Miller completes project in Hialeah

Miller Construction has been busy with several Miami projects. And now it’s proud to announce another completion in Miami-Dade County.

The Fort Lauderdale-based company announced that it has completed the simultaneous build of three industrial buildings at the 415,460-square-foot Miami Axis Park in Hialeah for owner Lincoln Property Company.

The company notes that completing all three structures required innovating scheduling and creating approaches while saving time and costs, especially since the park’s site plan makes highly efficient use of its 20-acre site at 725 SE Ninth Court, Hialeah, which meant limited space for staging and operations.

“Site work required bringing elevations to grade, with little space to store dirt,” says Miller president Brian Sudduth, “so we removed and stockpiled dirt offsite, then trucked it back to complete grading.”

Space limitations also dictated that pouring and lifting tilt-wall panels had to be done on the slabs and supplemental casting beds. To meet a 10-month structural timeline, Miller’s complex sequential scheduling kept the tilt crane moving and saved about two weeks. “We lifted 90 percent of panels on Building 100, then moved to Building 200 while the remaining panels were poured on Building 100’s slab, and so on, with all the project’s subcontractors tightly scheduled,” Sudduth added.

Miami Axis Park is Miller’s first project for Dallas-based Lincoln Property Company and included shell construction of the 212,760-square-foot Building 100, as well as 96,540-square-foot Building 200 and 106,160-square-foot Building 300. The site is bounded on the east by Florida East Coast Railroad property. With Building 100 located close to the boundary, Miller’s crews built one side of that building from the interior by double-lifting the panels using a process known as top-picking. This process was also utilized at the north side of Buildings 200 and 300 due to the proximity of the overhead power lines along SE 5th Street.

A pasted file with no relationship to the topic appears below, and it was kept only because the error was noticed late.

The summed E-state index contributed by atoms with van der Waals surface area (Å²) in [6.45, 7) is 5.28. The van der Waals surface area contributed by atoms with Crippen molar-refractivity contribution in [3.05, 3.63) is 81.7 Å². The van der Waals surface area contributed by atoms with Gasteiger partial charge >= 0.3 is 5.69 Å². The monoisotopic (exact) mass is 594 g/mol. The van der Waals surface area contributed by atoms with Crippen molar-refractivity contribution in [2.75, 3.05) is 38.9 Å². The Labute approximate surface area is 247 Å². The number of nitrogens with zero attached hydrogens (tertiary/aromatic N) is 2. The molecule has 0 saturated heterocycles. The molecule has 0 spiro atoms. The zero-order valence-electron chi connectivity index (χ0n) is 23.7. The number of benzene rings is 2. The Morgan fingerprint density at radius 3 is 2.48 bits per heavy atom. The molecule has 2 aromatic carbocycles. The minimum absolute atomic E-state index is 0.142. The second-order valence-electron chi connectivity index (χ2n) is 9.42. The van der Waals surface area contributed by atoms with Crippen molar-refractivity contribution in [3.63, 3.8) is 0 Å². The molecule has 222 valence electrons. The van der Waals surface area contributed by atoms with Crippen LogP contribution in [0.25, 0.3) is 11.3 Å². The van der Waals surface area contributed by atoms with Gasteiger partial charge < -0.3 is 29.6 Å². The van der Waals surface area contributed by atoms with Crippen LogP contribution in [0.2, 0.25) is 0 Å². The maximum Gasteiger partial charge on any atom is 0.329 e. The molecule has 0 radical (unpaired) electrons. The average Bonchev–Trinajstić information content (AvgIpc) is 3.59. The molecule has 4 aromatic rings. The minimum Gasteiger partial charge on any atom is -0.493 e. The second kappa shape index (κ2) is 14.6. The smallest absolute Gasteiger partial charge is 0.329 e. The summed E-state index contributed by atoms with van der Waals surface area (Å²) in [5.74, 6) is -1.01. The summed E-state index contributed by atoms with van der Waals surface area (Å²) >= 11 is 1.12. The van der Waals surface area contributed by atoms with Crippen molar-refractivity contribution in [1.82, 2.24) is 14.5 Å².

Designed by RLC Architects of Boca Raton, the buildings maximize warehouse and distribution operational efficiency with a 36-foot clear height ceiling and 60- by 54-foot interior column spacing in Building 100. Buildings 200 and 300 have 32-foot clear height ceilings and 50- by 52-foot interior column spacing.

Miami-based engineering project team members were Puga & Associates (MEP), DDA Engineers (structural) and Langan Engineering & Environmental Services (civil). Leasing is underway by Fairchild Partners of Miami.

Keren Moros
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